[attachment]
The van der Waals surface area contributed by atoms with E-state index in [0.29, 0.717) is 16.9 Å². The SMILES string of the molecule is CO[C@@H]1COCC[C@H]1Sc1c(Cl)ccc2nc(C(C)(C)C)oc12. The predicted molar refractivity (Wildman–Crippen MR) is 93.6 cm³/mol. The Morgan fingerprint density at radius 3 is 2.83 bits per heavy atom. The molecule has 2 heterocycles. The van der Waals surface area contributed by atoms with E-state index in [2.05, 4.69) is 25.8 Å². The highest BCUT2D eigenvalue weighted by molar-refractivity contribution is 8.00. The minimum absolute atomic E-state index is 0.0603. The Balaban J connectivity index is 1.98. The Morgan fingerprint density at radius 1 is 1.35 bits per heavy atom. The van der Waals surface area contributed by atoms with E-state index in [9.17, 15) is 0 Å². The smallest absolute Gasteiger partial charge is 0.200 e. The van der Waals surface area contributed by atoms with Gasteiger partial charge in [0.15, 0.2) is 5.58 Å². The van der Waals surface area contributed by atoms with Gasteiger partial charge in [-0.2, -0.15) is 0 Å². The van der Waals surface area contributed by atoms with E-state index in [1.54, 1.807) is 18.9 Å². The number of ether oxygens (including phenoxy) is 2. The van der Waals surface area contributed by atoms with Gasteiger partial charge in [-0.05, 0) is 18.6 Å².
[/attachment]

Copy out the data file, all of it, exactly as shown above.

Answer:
The van der Waals surface area contributed by atoms with E-state index in [0.29, 0.717) is 16.9 Å². The SMILES string of the molecule is CO[C@@H]1COCC[C@H]1Sc1c(Cl)ccc2nc(C(C)(C)C)oc12. The predicted molar refractivity (Wildman–Crippen MR) is 93.6 cm³/mol. The Morgan fingerprint density at radius 3 is 2.83 bits per heavy atom. The molecule has 2 heterocycles. The van der Waals surface area contributed by atoms with E-state index in [2.05, 4.69) is 25.8 Å². The highest BCUT2D eigenvalue weighted by molar-refractivity contribution is 8.00. The minimum absolute atomic E-state index is 0.0603. The Balaban J connectivity index is 1.98. The Morgan fingerprint density at radius 1 is 1.35 bits per heavy atom. The van der Waals surface area contributed by atoms with E-state index in [9.17, 15) is 0 Å². The smallest absolute Gasteiger partial charge is 0.200 e. The van der Waals surface area contributed by atoms with Gasteiger partial charge in [0.15, 0.2) is 5.58 Å². The van der Waals surface area contributed by atoms with Gasteiger partial charge in [-0.2, -0.15) is 0 Å². The van der Waals surface area contributed by atoms with E-state index in [1.54, 1.807) is 18.9 Å². The number of ether oxygens (including phenoxy) is 2. The van der Waals surface area contributed by atoms with Gasteiger partial charge in [-0.05, 0) is 18.6 Å².